At the start of the season, the odds suggested that the jockeys' championship would again be a two-horse race between Michael Roberts and Pat Eddery. Instead, Eddery has a clear, though not overwhelming, lead, and Roberts is languishing in 10th place, with around half the successes of the same stage last year.
True, the job as Sheikh Mohammed's jockey means he has been abroad more often and has thrown his leg over only 371 mounts in Britain compared to 522 by 12 July 1992. That his employer has many more late-developing two-year-olds has also been cited as a reason for Roberts's tardy start, but the most surprising statistic, considering the quality of horse he can now call upon, is that his strike-rate has dropped from 19 per cent to 14 per cent. With the retirement of Roberts's predecessor in maroon and white, Steve Cauthen, Eddery is now the only jockey with a strike-rate better than one in five.
That Roberts would endure such a difficult start - and Saturday's Irish Oaks defeat on Intrepidity will not have improved matters - to what should be such a pleasurable job was not easy to predict at the season's start. Trickier still would have been guessing the identity of the rider who this week joined Eddery at the top of the statistics.
Nine wins in a week have hoisted Kevin Darley into second place on 68 successes, still 20 behind Eddery but also six clear of the chasing pack. The 32-year-old, who five years ago recorded only 38 wins in an entire season, is now on course to become the first northern-based rider since Edward Hide to hit 100.
The transformation has been due to his job as retained rider for the Peter Savill-owned horses (a partnership now in its fourth year), the impetus of a new agent, but perhaps most of all because of a change in trends.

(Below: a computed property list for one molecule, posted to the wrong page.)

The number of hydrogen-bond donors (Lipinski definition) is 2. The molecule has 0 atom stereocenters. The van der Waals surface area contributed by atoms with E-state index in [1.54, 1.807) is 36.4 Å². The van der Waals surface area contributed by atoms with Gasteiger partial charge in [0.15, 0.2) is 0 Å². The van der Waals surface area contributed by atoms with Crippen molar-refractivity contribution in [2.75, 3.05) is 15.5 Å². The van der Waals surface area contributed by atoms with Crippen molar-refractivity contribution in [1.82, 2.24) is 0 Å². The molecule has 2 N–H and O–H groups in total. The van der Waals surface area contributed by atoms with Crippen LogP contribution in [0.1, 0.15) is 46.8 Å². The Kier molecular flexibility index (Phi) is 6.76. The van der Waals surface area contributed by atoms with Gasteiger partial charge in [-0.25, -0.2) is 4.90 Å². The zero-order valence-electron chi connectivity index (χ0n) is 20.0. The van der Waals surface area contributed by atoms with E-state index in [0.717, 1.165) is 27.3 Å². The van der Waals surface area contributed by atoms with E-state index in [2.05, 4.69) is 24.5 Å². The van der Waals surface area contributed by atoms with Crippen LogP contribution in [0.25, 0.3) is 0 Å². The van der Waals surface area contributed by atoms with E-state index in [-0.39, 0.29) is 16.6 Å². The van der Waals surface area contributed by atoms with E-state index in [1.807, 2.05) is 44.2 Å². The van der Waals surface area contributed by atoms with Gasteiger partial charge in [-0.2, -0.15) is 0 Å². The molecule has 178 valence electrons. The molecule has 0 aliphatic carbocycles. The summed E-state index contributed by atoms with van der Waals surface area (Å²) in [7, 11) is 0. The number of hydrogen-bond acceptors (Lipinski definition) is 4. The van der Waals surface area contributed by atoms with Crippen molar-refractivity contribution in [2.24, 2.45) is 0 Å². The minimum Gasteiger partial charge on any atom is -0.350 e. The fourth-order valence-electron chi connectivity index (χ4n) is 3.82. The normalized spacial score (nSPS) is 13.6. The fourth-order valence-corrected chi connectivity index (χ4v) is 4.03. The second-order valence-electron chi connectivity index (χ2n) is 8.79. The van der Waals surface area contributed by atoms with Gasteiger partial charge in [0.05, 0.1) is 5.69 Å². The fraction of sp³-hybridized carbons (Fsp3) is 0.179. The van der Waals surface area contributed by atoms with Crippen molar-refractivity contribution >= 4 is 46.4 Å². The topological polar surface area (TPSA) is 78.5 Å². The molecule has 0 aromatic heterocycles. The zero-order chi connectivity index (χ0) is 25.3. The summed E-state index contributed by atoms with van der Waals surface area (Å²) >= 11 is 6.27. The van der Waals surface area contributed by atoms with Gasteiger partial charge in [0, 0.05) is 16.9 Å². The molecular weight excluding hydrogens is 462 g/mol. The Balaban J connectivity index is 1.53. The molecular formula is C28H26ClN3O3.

The perception that two or three riders are significantly better than the rest seems to have dimmed - witness the criticism of some of Eddery's performances this year - and the championship table reflects this. The support that some jockeys obtained from a retainer with one high-scoring stable, such as Henry Cecil's, is also consigned to history as rides are now shared between, in some cases, several owner-retained jockeys attached to each yard.
Riding the 45 Savill horses scattered around Britain's stables has brought Darley rewarding links, particularly with Mary Reveley, who has supplied over 20 per cent of his successes. 'Mary's helped a lot. Whenever I've not been needed by Peter, she's put me in for rides,' Darley said yesterday. 'With getting so close last year (91), the aim is 100 wins.' In Mary Reveley, who saddled four winners on one card this week and is behind only half a dozen in winning numbers this year, he could not have a better ally.
Darley will have to work though, the chasing posse are a determined bunch. George Duffield got where he is today through grit rather than blue-chip beginnings; Richard Quinn, Frankie Dettori and John Reid have points to prove.
Quinn, remember, lost the Fahd Salman horses to Alan Munro (62 wins plays 37 this year); Dettori's Hong Kong ambitions separated him from the job with Luca Cumani now occupied by Ray Cochrane (57 plays 41); and John Reid would not have been aboard Robert Sangster's bright band of juveniles had not illness affecting Mick Dittman's wife's prevented 'The Enforcer' coming from Australia.
And Britain's most revered riding name? He has only 28 wins, but the punters' respect as the first in the table to yield a profit to a level stake on all mounts.
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